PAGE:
Our goal heading in was to finish off the piccolo player and make him quit, and I think we probably accomplished that. After telling the kids the league was implementing kickoffs (not true), I set up a kickoff return drill where the piccolo player was the designated "wedge breaker.
At the end of practice, I brought in a couple of hair stylists from the local Sport Clips to give “high and tights” to the kids whose parents ignored my instructions. Most of the kids were excited to be getting the exact same haircut as me (next thing you know they'll be wearing wraparound Oakleys, a cell phone belt holster, black jeans, and white LA Gears), but the piccolo player started crying and initially refused to get in the chair because he wanted to keep his stupid bowl cut. So my DC told him that he would personally destroy his entire woodwinds collection if he didn't follow instructions, and the kid finally got in the chair and got his haircut.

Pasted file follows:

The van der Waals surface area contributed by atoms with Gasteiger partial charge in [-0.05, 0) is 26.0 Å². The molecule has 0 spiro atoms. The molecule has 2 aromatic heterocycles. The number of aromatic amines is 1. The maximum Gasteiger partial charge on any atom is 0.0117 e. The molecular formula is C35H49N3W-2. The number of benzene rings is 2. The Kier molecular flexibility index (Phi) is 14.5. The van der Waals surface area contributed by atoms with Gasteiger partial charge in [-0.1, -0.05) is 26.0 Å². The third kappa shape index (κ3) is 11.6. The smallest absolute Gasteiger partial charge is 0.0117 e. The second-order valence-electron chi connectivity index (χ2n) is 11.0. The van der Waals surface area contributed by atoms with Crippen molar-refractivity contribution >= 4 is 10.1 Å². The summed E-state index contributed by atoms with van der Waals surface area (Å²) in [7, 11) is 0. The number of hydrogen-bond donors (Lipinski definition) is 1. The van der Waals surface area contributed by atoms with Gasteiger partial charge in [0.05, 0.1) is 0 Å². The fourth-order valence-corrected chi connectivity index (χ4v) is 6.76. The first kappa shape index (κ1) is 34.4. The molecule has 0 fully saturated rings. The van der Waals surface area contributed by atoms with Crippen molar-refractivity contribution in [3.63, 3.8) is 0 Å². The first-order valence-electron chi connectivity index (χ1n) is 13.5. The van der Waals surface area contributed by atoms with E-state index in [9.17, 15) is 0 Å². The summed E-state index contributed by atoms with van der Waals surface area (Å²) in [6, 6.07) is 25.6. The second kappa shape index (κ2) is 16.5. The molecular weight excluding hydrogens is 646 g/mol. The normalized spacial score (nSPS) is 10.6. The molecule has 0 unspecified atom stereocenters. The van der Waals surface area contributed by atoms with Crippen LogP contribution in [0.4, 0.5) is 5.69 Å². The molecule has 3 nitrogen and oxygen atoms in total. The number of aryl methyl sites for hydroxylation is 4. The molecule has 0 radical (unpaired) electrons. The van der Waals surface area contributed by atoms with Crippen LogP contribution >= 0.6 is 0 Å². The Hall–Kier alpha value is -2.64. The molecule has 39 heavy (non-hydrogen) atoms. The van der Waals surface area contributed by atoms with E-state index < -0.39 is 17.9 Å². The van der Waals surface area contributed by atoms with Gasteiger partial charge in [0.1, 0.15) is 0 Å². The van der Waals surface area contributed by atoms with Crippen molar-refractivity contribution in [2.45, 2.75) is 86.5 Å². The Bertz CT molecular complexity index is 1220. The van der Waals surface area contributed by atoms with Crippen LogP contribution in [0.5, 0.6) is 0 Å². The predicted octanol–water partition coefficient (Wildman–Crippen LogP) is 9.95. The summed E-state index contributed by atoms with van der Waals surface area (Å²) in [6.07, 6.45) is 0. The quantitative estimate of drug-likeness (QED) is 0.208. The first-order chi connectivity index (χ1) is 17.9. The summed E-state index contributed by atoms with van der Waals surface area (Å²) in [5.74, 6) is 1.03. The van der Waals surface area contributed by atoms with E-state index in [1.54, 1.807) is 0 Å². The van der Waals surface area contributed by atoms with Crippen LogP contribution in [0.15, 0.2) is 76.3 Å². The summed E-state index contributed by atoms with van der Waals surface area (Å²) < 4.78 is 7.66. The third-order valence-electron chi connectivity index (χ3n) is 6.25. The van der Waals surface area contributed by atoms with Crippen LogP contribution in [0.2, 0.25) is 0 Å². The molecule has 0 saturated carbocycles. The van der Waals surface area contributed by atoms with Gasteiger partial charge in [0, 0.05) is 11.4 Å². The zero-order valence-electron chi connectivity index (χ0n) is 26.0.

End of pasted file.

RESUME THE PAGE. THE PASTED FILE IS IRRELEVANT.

After the haircuts were finished, the piccolo player's father – who is the choral director at the local middle school and wears Chaco sandals with socks – came to pick him up and was beyond pissed when he saw his son's haircut. He was in tears (now we know where the son gets it) and asked me what kind of monster trying to re-live high school glory days forces a kid to get his hair cut against his will. I told him a three-year letterman who wins championships. I added that if he took the same no holds barred approach to choral directing, perhaps last year's Christmas cantata wouldn't have sucked so bad. I have no idea what a cantata is or if the middle school chorus even puts one on, but it was the best comeback I could come up with in the heat of the moment. He stormed off, and my DC started singing scales at him as he and his kid got in his Geo Prism and took off.
My guess is that we've seen the last of that kid, so there's one down.